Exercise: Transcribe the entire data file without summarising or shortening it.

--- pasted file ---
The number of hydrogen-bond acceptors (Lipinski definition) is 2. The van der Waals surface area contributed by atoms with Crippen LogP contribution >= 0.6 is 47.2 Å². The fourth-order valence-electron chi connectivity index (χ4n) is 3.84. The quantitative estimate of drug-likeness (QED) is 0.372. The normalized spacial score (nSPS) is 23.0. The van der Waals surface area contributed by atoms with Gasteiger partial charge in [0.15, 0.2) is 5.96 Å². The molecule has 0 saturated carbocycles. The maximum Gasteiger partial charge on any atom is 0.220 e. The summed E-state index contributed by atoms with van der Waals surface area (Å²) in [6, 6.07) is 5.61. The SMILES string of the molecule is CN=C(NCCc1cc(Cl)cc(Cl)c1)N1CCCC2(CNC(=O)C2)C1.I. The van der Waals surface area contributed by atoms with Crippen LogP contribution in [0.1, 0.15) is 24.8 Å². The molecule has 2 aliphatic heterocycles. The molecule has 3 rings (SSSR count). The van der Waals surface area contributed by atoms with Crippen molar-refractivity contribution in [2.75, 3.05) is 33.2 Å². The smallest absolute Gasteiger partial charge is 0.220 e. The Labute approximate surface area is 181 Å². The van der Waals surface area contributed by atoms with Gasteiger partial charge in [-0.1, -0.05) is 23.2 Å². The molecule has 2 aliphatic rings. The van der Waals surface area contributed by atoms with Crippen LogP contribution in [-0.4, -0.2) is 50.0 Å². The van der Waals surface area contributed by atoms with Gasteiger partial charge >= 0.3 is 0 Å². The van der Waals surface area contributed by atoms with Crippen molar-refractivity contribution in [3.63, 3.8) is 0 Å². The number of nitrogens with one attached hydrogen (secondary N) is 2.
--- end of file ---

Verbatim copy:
The number of hydrogen-bond acceptors (Lipinski definition) is 2. The van der Waals surface area contributed by atoms with Crippen LogP contribution >= 0.6 is 47.2 Å². The fourth-order valence-electron chi connectivity index (χ4n) is 3.84. The quantitative estimate of drug-likeness (QED) is 0.372. The normalized spacial score (nSPS) is 23.0. The van der Waals surface area contributed by atoms with Gasteiger partial charge in [0.15, 0.2) is 5.96 Å². The molecule has 0 saturated carbocycles. The maximum Gasteiger partial charge on any atom is 0.220 e. The summed E-state index contributed by atoms with van der Waals surface area (Å²) in [6, 6.07) is 5.61. The SMILES string of the molecule is CN=C(NCCc1cc(Cl)cc(Cl)c1)N1CCCC2(CNC(=O)C2)C1.I. The van der Waals surface area contributed by atoms with Crippen LogP contribution in [0.1, 0.15) is 24.8 Å². The molecule has 2 aliphatic heterocycles. The molecule has 3 rings (SSSR count). The van der Waals surface area contributed by atoms with Crippen molar-refractivity contribution in [2.75, 3.05) is 33.2 Å². The smallest absolute Gasteiger partial charge is 0.220 e. The Labute approximate surface area is 181 Å². The van der Waals surface area contributed by atoms with Gasteiger partial charge in [-0.1, -0.05) is 23.2 Å². The molecule has 2 aliphatic rings. The van der Waals surface area contributed by atoms with Crippen LogP contribution in [-0.4, -0.2) is 50.0 Å². The van der Waals surface area contributed by atoms with Gasteiger partial charge >= 0.3 is 0 Å². The van der Waals surface area contributed by atoms with Crippen molar-refractivity contribution in [3.63, 3.8) is 0 Å². The number of nitrogens with one attached hydrogen (secondary N) is 2.